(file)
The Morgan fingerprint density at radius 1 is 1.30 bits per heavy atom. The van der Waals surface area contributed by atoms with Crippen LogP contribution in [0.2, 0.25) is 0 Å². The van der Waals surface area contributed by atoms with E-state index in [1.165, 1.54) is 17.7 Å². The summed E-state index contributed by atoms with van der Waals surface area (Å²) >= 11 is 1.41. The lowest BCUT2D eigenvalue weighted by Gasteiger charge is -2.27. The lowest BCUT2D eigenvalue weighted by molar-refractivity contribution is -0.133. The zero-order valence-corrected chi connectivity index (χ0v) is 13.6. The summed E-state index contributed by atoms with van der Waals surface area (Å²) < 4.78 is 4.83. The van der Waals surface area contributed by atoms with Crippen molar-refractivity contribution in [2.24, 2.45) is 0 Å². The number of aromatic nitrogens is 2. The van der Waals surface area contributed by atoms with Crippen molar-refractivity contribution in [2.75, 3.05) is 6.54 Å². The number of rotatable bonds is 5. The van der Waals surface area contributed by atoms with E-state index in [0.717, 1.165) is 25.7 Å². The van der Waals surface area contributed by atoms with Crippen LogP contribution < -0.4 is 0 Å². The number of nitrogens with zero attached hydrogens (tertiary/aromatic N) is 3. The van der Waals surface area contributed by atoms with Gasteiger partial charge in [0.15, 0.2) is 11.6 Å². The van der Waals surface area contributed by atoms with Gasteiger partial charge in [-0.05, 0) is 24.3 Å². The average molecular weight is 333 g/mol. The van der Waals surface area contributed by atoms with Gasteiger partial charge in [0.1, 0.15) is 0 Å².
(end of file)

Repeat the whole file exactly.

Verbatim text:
The Morgan fingerprint density at radius 1 is 1.30 bits per heavy atom. The van der Waals surface area contributed by atoms with Crippen LogP contribution in [0.2, 0.25) is 0 Å². The van der Waals surface area contributed by atoms with E-state index in [1.165, 1.54) is 17.7 Å². The summed E-state index contributed by atoms with van der Waals surface area (Å²) >= 11 is 1.41. The lowest BCUT2D eigenvalue weighted by Gasteiger charge is -2.27. The lowest BCUT2D eigenvalue weighted by molar-refractivity contribution is -0.133. The zero-order valence-corrected chi connectivity index (χ0v) is 13.6. The summed E-state index contributed by atoms with van der Waals surface area (Å²) < 4.78 is 4.83. The van der Waals surface area contributed by atoms with Crippen molar-refractivity contribution in [2.24, 2.45) is 0 Å². The number of aromatic nitrogens is 2. The van der Waals surface area contributed by atoms with Crippen molar-refractivity contribution in [2.75, 3.05) is 6.54 Å². The number of rotatable bonds is 5. The van der Waals surface area contributed by atoms with E-state index in [0.717, 1.165) is 25.7 Å². The van der Waals surface area contributed by atoms with Crippen LogP contribution < -0.4 is 0 Å². The number of nitrogens with zero attached hydrogens (tertiary/aromatic N) is 3. The van der Waals surface area contributed by atoms with Gasteiger partial charge in [0.15, 0.2) is 11.6 Å². The van der Waals surface area contributed by atoms with Gasteiger partial charge in [-0.05, 0) is 24.3 Å². The average molecular weight is 333 g/mol. The van der Waals surface area contributed by atoms with Gasteiger partial charge in [0.1, 0.15) is 0 Å².